@helomech That's kind of the point of the discussion. :)

As soon as someone utters an absolutism, I turn off. “True high fidelity”: what is that? It’s what each individual listener hears for themselves. 

Btw, I’ve been fine with my Altec 604Cs since 1978. When guests come to hear them for the first time, they either fall out of their chair, or actually start crying. 

Hi @unreceivedogma , I must beg your forgiveness and indulgence.  Truthfully I thought this was an interesting discussion topic and wanted to read what others thought about solving the issue.  It's been very interesting reading for me, for sure.

There are many exceptions to your conclusion.  Also there are issues and compromises with three-way designs.  


Does this tweeter that was mentioned by @ricevs as the tweeter crossing at 1khz on the new Clayton Shaw Caladan resolve your concern?  In theory, using this tweeter would now allow many woofers/midwoofers to now operate in their sound quality/sound output comfort zone?



All drivers (from tweeters to subwoofers) have a distortion profile which gets worse the lower in frequency and higher in amplitude you get, the question is whether you can keep it out of your operating range so for any given device it depends on how low the distortion remains when the output levels are increased and when you plan on crossing over.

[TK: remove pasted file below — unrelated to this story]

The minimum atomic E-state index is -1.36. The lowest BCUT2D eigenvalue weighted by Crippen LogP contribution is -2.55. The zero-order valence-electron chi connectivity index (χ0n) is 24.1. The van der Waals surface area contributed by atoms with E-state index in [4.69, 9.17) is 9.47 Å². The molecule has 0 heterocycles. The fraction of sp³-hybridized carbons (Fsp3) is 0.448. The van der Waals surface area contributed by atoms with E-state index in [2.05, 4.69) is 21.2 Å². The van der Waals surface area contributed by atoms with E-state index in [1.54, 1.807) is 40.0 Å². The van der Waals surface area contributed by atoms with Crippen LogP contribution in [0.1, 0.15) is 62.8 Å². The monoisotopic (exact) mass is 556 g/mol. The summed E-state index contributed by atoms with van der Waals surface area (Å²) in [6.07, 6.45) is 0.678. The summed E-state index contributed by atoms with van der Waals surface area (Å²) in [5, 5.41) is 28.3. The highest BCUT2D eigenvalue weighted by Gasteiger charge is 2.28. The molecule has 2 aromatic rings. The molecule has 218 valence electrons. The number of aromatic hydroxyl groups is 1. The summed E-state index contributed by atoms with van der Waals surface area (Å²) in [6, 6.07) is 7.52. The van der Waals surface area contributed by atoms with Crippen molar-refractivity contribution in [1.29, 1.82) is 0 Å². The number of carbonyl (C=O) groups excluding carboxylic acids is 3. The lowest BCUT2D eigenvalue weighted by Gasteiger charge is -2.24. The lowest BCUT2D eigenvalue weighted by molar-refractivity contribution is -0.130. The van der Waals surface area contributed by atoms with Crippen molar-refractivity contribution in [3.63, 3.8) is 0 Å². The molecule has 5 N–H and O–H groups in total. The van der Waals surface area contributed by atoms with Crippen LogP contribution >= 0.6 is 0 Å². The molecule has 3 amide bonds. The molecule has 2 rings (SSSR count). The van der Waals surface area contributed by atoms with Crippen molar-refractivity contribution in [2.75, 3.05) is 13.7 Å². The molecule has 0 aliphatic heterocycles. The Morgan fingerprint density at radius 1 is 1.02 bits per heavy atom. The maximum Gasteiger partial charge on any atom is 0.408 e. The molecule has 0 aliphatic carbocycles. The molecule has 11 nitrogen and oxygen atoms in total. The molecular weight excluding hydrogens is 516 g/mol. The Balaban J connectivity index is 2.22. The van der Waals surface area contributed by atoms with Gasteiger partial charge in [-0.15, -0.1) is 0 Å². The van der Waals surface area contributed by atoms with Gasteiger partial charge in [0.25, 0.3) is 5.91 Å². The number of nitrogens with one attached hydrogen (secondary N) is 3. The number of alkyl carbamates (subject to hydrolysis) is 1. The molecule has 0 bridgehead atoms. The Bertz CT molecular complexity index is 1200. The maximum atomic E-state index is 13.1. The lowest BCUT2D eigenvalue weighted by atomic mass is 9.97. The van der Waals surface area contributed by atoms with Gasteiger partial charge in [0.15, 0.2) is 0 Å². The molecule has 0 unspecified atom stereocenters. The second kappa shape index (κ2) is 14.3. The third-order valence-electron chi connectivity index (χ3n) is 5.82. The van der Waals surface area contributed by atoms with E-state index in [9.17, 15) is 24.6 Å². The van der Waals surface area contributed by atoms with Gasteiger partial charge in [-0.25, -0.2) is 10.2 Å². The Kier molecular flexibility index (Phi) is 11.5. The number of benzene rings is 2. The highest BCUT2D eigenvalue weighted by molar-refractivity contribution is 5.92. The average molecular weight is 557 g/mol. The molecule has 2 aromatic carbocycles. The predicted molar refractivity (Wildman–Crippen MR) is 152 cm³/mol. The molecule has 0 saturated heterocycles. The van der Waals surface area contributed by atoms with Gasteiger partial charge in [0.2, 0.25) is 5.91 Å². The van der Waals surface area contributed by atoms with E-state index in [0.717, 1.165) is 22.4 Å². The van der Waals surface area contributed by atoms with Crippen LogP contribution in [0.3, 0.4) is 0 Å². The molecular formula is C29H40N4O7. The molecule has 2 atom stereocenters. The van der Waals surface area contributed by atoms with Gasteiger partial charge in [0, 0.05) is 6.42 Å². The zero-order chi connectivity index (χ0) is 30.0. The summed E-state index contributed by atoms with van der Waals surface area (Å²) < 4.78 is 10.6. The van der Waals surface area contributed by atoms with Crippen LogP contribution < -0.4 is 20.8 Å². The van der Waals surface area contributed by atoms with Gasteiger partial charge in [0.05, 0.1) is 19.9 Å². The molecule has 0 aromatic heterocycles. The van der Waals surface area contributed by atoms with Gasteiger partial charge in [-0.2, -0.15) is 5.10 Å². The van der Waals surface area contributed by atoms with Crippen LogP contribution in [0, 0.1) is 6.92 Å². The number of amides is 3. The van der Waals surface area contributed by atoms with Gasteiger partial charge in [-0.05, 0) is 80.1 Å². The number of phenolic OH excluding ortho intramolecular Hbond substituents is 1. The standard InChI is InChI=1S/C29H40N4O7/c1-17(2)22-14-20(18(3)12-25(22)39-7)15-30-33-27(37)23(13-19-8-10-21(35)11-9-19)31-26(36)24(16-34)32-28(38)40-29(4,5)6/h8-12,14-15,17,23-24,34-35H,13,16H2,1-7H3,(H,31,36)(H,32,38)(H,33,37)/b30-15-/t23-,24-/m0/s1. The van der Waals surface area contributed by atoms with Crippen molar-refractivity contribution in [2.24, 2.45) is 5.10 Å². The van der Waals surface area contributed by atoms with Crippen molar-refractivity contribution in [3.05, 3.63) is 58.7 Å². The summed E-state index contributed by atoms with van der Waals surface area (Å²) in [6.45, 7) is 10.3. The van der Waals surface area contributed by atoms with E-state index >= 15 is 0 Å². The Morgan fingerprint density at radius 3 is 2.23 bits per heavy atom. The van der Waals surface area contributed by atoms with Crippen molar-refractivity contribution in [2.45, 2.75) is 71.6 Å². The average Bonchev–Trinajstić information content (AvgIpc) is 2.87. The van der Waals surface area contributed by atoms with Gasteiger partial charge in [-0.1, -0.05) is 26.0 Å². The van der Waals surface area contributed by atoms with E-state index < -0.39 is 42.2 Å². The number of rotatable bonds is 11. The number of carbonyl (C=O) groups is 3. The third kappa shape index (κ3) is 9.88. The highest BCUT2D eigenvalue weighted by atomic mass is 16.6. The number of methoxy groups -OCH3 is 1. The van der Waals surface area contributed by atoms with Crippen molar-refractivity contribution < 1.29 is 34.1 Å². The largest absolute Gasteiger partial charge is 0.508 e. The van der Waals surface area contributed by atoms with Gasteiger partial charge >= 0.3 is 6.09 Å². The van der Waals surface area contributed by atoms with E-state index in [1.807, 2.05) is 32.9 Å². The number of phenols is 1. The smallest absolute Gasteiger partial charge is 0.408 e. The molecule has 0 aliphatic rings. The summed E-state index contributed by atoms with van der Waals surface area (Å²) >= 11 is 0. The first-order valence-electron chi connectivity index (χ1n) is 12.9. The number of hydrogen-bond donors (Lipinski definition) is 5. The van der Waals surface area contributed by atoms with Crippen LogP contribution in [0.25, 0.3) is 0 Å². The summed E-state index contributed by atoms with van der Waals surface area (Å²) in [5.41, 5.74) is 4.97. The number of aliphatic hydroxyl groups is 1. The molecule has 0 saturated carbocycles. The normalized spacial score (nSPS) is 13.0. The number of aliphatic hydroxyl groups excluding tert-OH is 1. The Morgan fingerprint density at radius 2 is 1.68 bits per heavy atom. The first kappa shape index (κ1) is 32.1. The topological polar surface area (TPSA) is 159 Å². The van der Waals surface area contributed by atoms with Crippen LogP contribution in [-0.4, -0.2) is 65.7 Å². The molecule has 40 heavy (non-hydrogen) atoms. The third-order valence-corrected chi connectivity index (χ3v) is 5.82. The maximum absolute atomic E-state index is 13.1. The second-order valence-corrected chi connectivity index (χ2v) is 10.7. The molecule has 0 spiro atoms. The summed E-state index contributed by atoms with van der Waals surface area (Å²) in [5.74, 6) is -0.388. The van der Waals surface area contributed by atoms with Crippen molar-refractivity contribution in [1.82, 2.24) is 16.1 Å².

This is where a midrange can really come in handy.  By raising the crossover frequency from say 1.8kHz to 3kHz the high distortion area of the tweeter is avoided and the very low distortion area of the midrange is used, but as we know, no two parts are the same, and we don't all hear distortion in the same way.  If you want to minimize distortion, maximize dispersion and output levels, then going from a 2-way to 3-way design is often the solution.

There are a number of ring or dome tweeters between 1" and 1 1/2" which have a claimed sub 2 kHz operating range they are still limited in output. Often these models have unusually large rear chambers or like the legendary Scanspeak R2604 (Peerless had a very similar model) the bottom end of the tweeter will show increased distortion with output.

Perhaps the secret lies in the crossover though. I’ve read commentary that says you can get fabulous output from a tweeter if you use high order (i.e. 4th or higher) high pass filters, something I personally am loathe to attempt without an active crossover.